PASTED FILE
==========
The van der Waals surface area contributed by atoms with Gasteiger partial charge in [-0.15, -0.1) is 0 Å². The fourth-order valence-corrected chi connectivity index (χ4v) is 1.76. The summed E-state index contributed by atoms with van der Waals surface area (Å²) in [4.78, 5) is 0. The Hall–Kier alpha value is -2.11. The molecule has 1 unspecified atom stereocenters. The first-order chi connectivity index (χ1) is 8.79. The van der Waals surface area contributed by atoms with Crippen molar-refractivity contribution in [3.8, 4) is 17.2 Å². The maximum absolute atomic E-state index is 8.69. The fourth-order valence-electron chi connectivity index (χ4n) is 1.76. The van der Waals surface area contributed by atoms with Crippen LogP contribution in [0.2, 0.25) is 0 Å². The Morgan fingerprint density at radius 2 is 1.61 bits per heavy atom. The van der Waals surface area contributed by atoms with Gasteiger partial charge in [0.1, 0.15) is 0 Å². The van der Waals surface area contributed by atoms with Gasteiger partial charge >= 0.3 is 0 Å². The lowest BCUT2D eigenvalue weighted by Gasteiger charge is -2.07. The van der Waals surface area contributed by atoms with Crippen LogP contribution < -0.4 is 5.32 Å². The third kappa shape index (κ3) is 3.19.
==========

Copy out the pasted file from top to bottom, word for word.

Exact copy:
The van der Waals surface area contributed by atoms with Gasteiger partial charge in [-0.15, -0.1) is 0 Å². The fourth-order valence-corrected chi connectivity index (χ4v) is 1.76. The summed E-state index contributed by atoms with van der Waals surface area (Å²) in [4.78, 5) is 0. The Hall–Kier alpha value is -2.11. The molecule has 1 unspecified atom stereocenters. The first-order chi connectivity index (χ1) is 8.79. The van der Waals surface area contributed by atoms with Crippen molar-refractivity contribution in [3.8, 4) is 17.2 Å². The maximum absolute atomic E-state index is 8.69. The fourth-order valence-electron chi connectivity index (χ4n) is 1.76. The van der Waals surface area contributed by atoms with Crippen LogP contribution in [0.2, 0.25) is 0 Å². The Morgan fingerprint density at radius 2 is 1.61 bits per heavy atom. The van der Waals surface area contributed by atoms with Gasteiger partial charge in [0.1, 0.15) is 0 Å². The van der Waals surface area contributed by atoms with Gasteiger partial charge >= 0.3 is 0 Å². The lowest BCUT2D eigenvalue weighted by Gasteiger charge is -2.07. The van der Waals surface area contributed by atoms with Crippen LogP contribution < -0.4 is 5.32 Å². The third kappa shape index (κ3) is 3.19.